12-16 September 2005
University of Liverpool
Europe/Zurich timezone

Construction of the ATLAS SCT Endcap Modules

Sep 16, 2005, 10:00 AM
University of Liverpool

University of Liverpool

Greenbank Conference Park
Contributed Talk Applications in Particle Physics S14 : Applications in Particle Physics


Dr Steve Snow (University of Manchester)


The ATLAS Semi-Conductor Tracker (SCT) uses silicon strip detectors to measure trajectories of charged particles coming from 14 TeV proton-proton collisions at the Large Hadron Collider at CERN. The SCT provides at least four precise space points, in the radial range of 27 to 50 cm from the beam, for tracks within the angular acceptance ||<2.5. The SCT is built up of 4088 modules, each consisting of two or four silicon detectors, a hybrid carrying several readout ASICS, and components to support, cool and align the detectors. We report on construction of the endcap part of the SCT, which is built up from 1976 modules of four different flavours. A group of 16 institutes from 7 countries is nearing completion of an intensive 18 months of building all these modules. At the outset we assumed a module assembly yield of 85% and we procured components accordingly. In fact we have comfortably exceeded 85% yield and this paper aims to explain how it was done. First the module specifications are summarised, then we describe our module assembly techniques. We detail the tests that we used for quality control of module components and of completed modules. A key aspect of the project was to fully standardise the final module tests and to insist that test data from all institutes was stored in a single central database, while leaving institutes a lot of freedom to vary their module assembly methods to suit local circumstances. Finally we report our experience in terms of component quality, assembly rates and testing rates, yield of good modules and causes of lost modules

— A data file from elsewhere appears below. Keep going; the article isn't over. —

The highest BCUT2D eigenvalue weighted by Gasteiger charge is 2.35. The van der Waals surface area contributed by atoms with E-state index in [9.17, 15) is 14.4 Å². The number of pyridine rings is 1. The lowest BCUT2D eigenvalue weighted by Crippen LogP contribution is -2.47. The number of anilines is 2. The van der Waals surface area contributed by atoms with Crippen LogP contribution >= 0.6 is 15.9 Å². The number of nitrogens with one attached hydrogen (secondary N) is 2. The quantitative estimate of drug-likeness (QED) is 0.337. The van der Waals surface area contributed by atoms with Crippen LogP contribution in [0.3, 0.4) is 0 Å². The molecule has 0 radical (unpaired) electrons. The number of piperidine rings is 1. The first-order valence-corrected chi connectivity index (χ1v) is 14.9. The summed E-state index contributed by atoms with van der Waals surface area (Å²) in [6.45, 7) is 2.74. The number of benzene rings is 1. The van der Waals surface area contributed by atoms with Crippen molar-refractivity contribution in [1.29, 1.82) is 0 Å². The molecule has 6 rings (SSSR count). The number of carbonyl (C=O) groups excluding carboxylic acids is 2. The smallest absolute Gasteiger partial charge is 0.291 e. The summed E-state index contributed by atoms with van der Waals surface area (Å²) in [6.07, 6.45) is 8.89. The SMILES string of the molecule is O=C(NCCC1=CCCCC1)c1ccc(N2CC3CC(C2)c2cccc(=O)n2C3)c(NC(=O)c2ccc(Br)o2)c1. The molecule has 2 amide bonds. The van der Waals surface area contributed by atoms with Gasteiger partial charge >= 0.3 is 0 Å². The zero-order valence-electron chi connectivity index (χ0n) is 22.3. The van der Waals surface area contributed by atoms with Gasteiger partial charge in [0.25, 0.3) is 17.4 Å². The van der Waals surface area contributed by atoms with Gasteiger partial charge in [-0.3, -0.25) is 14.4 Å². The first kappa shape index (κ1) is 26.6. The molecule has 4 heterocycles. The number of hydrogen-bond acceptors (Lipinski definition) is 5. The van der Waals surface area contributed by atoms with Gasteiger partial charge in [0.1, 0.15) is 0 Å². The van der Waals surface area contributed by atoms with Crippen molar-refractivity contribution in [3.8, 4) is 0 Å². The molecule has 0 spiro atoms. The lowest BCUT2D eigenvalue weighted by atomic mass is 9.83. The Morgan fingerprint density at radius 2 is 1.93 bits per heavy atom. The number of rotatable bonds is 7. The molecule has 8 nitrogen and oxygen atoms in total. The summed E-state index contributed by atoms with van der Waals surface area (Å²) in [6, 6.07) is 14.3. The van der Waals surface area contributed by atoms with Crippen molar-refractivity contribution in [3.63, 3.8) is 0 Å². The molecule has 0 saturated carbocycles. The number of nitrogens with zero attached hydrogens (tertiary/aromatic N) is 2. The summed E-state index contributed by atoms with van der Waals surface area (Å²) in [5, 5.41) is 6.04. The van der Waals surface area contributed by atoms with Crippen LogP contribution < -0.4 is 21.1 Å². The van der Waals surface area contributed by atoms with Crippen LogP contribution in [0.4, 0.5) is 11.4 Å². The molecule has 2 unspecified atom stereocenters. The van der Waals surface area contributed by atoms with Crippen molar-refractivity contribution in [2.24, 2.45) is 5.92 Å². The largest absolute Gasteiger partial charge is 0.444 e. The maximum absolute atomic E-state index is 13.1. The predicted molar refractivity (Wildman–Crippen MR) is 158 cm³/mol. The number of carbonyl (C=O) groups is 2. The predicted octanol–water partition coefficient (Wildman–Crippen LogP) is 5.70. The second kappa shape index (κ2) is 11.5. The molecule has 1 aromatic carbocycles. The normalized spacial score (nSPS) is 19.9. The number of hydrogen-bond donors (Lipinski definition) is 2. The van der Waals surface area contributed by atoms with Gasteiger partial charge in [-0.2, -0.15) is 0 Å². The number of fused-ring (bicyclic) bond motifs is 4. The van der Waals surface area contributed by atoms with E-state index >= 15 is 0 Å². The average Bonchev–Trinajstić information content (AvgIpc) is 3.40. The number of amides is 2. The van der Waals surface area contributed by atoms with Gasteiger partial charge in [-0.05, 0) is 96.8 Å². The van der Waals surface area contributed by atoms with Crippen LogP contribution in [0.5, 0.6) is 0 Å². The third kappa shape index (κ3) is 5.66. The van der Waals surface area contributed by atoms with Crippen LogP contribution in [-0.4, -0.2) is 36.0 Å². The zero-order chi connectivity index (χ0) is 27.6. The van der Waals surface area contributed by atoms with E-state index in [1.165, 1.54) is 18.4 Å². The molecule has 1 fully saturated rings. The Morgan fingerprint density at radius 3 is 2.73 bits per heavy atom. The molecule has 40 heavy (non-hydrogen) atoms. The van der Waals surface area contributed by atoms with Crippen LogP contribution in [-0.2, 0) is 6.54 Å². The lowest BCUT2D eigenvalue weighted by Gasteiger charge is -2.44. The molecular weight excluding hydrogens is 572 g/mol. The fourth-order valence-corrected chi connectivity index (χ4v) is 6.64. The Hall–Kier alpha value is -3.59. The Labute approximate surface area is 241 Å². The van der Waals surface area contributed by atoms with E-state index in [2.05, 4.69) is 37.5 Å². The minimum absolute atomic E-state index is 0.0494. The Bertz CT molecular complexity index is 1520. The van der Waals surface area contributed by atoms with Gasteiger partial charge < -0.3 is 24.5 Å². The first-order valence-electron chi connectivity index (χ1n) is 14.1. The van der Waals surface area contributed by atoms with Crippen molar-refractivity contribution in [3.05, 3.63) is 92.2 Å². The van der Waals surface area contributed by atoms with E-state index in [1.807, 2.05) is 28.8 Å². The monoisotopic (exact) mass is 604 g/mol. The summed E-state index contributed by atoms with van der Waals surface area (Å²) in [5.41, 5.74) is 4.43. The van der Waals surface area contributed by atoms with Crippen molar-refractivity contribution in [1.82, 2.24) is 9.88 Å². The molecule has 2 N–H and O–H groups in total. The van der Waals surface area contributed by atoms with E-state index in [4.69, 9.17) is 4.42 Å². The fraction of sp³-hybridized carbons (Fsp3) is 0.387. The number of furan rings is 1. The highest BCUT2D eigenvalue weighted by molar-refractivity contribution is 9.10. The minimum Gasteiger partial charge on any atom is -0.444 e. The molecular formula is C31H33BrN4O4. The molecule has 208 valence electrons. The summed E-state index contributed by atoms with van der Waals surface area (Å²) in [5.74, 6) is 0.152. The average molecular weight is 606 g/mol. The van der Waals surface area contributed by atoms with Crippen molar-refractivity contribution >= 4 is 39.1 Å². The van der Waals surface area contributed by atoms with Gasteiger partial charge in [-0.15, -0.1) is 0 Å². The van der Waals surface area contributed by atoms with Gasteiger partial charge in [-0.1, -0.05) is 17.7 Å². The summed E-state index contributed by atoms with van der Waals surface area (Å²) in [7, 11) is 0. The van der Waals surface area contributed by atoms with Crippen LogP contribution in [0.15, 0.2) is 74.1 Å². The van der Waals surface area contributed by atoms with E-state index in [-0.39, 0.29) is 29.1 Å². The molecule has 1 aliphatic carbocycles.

Primary author

Dr Steve Snow (University of Manchester)

Presentation materials